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Norman M. Klein: Bleeding Through: Layers of Los Angeles

Norman M. Klein, Bleeding Through: Layers of Los Angeles
Comella, Rosemary; Kratky, Andreas. — Norman M. Klein: bleeding through: layers of Los Angeles 1920-1986. — Los Angeles: Annenberg Center for Communication, University of Southern California; Karlsruhe: ZKM/Zentrum für Kunst und Medientechnologie Karlsruhe, 2003. — N. p. — Box set including a book and a DVD-ROM. — ISBN 3775712801.

Bleeding Through: Layers of Los Angeles is a joint production by historian Norman M. Klein, theorist Marsha Kinder, and artists Rosemary Comella and Andreas Kratky, who designed the DVD-ROM’s interface.

The constant thread throughout the project is the day-to-day life of Molly, a citizen of Los Angeles who bears witness to the socio-political phenomena that have shaped the city’s urban landscape since the start of the 20th century. Molly’s biographical journey revolves around a collection of documents that includes photographic prints, film clips, press clippings and maps.

The DVD-ROM is accompanied by a novella published as a booklet in which Klein further develops the project’s narrative. By blending an ethnographic approach and a fictional narrative, the two components complement each other: the DVD-ROM reveals the documentary infrastructure behind the novella, which in turn present the traces left by a singular existence in historical time.

The DVD-ROM’s interface (c) offers an overview of the content through chapter headings presented on a vertical axis as in a menu or a table of contents. By selecting a heading from this interface, users display a horizontal scrollbar of images they can shift through by moving their cursor right or left. At the top and bottom of the screen, two caches adjust the various sizes of documents to the dimensions of the scrollbar. The selected segment sometimes displays as a single document accompanied by a legend or comprises a series of photos, film clips and QuickTime VR panoramas. An intriguing soundscape of urban noise is added to any images without a built-in audio track. A high-speed navigation tool allows users to display, thanks to a smaller scrollbar, the entire selection of images available under the heading and to select an image using a viewfinder. Users can also consult a directory listing the source (libraries, archive centres, private collections) of the digitized documents.

Although numbered, the DVD’s sections and headings don’t follow Molly’s biographical timeline but instead reveal a method of writing using layers whereby the initial steps (research, story plan) take precedence over consolidating the narrative.

Part 1, “The Phantom of a Novel: Seven Moments,” isolates key moments in an interview that Molly supposedly gave Klein in 1986 as he prepared to write a novel or script. A video window on the right of the screen displays Klein as the narrator. Users can deactivate this window if they wish to move through the scrollbar of images without narration.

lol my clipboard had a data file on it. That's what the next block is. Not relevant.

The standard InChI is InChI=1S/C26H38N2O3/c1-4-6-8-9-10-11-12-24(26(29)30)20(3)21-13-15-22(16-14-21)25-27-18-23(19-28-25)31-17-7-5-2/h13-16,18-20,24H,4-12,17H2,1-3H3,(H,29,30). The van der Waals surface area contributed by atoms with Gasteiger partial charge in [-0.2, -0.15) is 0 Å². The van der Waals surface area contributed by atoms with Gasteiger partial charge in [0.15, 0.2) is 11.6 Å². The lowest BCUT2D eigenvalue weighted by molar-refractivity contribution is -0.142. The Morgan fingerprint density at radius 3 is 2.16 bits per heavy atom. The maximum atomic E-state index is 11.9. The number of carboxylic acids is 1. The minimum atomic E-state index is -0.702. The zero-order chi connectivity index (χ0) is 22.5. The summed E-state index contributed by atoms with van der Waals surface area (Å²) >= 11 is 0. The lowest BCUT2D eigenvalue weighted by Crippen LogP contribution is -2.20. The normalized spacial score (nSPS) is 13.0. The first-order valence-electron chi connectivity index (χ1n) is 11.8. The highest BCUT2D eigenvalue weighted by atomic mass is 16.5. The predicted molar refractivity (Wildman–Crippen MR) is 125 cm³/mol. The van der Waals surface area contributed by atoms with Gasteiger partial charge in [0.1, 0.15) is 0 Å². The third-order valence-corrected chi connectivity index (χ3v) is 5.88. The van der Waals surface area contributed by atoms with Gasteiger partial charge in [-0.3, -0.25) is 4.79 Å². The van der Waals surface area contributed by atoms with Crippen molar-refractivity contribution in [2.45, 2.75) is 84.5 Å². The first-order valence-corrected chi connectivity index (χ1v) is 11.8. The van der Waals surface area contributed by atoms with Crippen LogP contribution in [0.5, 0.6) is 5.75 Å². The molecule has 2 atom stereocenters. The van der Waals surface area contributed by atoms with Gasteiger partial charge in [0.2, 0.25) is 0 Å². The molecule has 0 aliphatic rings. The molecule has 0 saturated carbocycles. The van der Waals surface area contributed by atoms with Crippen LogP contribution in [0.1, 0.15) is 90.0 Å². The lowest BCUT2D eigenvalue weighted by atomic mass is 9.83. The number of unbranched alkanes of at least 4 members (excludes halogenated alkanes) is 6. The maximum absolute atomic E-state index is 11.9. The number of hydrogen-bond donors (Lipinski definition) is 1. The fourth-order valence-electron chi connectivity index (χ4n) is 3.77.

The photos from public and private archives that accompany Klein’s monologue evoke people and places in Los Angeles that have marked Molly’s life. Some of the photos are linked to recent images of the same site superimposed in a cross-fade. Users can control the movement from past to present and vice versa. Excerpts from vintage films spotlight the urbanity pervading cinema’s portray of Los Angeles between 1920 and 1970. Infused with their own rhetoric, the documentaries and newsreels report on historical events in the first part of the 20th century (the Depression, Prohibition, the great wave of immigration) that had repercussions on the city’s population and landscape.

In Part 2, “The Writer’s Backstory,” Klein fills the gaps in Molly’s story by focusing on overlooked characters and anecdotes and clarifying his method of gathering documentation. With a sampling of press clippings, the author underlines the links between Molly’s misadventures and various crimes that made the headlines in the thirties and forties.

Part 3, “Digging Behind the Story and Its Locale,” delves into documentation collections, gathered by Klein and his collaborators, which nurtured the project without being incorporated directly into it. This part includes a set of interviews with people who lived through the historical period that Molly’s story spans, a section on Bunker Hill, the decimated neighbourhood where Molly resided in the fifties, as well as video segments reproducing the camera movements from famous movie murder scenes shot in Los Angeles. Klein also evokes major events in the city’s history that Molly has overlooked because they were ignored by the media. One section provides samples of maps of Los Angeles between 1920 and 1986. Finally, Klein again underlines the project’s deliberate incompleteness and the vulnerability of storage mediums by describing the consequences of a power failure on the content of the DVD-ROM, which was to include other interactive components that ended up being erased from the computer’s hard disk.

Vincent Bonin © 2004 FDL